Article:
5. October 2016
On the occasion of the joint event “Lebensverläufe– Inklusion praktisch” (Lifecourses – inclusion in practice), the German Federal Employment Agency (BA), the Confederation of German Employers' Associations (BDA) and the German Rectors' Conference (HRK) have expressed their support for greater self-determination and independence for people with disabilities. The three organisations are in agreement that this will be a long-term social process. They are advocates of moving forward with a pragmatic approach, and breaking down ideological barriers.
Frank-J. Weise, Chairman of the Executive Board of the BA, said: “Our society profits from its diversity, and the creativity that diversity engenders. In an ever more connected world, this is a benefit and also an opportunity for everyone. The Federal Employment Agency has been actively promoting inclusion in the workplace for many years, and is a signatory to the Diversity Charter. The promotion of equal opportunity is at the forefront of its policies and its inclusive practices. As a provider of social services in the employment market, and as an organisation, the Agency pursues inclusion in all its actions.”
Peter Clever, member of the BDA’s executive board, noted: “Over one million severely disabled people are employed, many of them by small businesses with no legal obligation to do so. This demonstrates the degree to which many businesses have already committed to the inclusion of people with disabilities, but it also provides encouragement to those who are not yet on board. When employing people with disabilities, economic benefit and social responsibility go hand in hand. We must start early, introducing as much shared learning as possible even in childcare and schools, but also providing as much special support as necessary. This will also promote the shift in awareness that “disabled” does not automatically mean less able to perform, and that everyone needs and deserves their special chance.”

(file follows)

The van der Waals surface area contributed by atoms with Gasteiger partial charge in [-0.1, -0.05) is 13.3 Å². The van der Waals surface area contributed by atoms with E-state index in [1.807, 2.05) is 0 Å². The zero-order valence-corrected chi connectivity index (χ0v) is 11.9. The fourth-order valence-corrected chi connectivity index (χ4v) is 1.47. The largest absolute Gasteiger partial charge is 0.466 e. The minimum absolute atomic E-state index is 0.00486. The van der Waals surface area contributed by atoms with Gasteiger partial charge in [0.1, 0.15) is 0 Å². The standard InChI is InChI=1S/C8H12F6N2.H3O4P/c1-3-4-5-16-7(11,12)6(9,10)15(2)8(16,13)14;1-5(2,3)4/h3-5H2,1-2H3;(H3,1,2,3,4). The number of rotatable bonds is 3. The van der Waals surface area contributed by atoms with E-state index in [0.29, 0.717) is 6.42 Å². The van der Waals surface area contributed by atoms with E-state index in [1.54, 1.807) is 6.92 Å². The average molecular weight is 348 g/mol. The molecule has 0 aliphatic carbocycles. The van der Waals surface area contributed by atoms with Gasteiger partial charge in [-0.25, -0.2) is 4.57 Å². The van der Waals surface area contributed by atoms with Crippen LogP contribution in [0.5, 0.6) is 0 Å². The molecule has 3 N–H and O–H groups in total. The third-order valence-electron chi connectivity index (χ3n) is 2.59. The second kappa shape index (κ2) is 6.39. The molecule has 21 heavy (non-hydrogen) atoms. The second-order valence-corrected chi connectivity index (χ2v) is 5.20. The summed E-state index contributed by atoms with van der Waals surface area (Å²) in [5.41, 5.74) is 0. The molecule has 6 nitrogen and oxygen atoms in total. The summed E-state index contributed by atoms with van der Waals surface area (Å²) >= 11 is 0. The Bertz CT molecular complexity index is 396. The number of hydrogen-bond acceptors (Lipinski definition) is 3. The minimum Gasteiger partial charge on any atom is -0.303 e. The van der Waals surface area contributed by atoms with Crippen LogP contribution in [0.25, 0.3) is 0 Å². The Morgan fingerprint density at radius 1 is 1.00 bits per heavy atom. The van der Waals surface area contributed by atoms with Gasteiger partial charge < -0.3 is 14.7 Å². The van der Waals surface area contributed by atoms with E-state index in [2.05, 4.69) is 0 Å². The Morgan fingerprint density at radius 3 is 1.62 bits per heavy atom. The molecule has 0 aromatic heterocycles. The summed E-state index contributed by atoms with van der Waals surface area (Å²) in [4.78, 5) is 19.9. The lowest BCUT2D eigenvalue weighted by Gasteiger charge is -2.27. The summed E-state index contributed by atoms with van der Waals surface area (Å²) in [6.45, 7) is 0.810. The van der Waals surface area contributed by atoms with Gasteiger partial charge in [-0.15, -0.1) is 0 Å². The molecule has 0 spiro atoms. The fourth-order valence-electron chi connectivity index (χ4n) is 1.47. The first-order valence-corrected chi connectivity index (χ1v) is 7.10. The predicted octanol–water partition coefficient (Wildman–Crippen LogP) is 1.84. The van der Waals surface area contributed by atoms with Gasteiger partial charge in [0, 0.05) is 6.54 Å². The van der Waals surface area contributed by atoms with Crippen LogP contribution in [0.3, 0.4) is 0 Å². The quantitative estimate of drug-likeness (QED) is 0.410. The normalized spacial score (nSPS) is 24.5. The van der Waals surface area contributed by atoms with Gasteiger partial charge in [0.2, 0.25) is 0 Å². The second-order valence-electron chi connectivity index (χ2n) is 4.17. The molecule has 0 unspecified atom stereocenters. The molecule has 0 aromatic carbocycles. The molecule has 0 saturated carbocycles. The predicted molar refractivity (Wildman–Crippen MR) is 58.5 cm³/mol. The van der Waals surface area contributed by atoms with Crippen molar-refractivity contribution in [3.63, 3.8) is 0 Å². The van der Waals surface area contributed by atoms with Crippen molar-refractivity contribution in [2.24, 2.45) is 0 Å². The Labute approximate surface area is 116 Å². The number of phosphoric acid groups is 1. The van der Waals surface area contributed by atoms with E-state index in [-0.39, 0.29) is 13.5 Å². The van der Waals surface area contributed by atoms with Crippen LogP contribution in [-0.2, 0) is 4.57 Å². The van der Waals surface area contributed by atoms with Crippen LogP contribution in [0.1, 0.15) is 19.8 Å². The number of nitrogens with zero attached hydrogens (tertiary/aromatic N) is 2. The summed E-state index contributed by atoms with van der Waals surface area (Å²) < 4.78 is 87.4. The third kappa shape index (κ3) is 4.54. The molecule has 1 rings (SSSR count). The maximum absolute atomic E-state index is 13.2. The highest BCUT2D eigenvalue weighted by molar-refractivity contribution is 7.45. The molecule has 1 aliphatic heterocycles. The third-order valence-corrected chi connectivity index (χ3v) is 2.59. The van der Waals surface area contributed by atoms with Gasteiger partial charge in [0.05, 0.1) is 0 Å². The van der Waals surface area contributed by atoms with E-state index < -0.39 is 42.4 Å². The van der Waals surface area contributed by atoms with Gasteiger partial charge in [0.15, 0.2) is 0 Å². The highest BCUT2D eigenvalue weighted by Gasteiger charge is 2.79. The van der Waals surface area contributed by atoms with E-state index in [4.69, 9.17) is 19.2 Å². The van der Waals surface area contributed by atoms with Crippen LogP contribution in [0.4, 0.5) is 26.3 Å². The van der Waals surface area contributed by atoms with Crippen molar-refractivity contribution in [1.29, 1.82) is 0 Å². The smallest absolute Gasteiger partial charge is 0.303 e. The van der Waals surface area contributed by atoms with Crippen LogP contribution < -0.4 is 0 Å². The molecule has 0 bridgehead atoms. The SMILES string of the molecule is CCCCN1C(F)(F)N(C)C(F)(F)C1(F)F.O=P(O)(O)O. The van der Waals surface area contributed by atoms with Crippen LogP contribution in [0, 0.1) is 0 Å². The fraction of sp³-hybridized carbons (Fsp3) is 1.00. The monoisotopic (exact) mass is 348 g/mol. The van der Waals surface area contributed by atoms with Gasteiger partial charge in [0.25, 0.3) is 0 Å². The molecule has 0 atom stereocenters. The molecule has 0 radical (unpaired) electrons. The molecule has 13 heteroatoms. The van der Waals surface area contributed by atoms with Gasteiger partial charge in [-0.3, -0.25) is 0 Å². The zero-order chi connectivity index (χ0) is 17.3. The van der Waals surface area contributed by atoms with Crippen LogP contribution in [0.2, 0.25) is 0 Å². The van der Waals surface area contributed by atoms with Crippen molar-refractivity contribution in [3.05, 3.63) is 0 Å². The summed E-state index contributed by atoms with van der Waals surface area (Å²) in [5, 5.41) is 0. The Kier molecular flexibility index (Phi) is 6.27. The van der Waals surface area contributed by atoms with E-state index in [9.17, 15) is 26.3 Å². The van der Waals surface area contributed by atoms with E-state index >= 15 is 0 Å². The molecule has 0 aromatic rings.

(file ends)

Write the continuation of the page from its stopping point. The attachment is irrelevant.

Prof Dr Holger Burckhart, Vice-President of the HRK, stated: “For universities, inclusion and equitable education programmes are responsibilities that are self-evident, and that go beyond implementing statutory requirements. As institutions we are responsible for preparing the appropriate resources and creating a sensitised environment in order to enable students and staff with disabilities to participate fully. Our consistent incorporation of the topic of inclusion into teaching, in teacher education for example, and also our research on inclusion ensure that new insights are disseminated, put to the test in pilot projects and implemented across the board as far as possible.”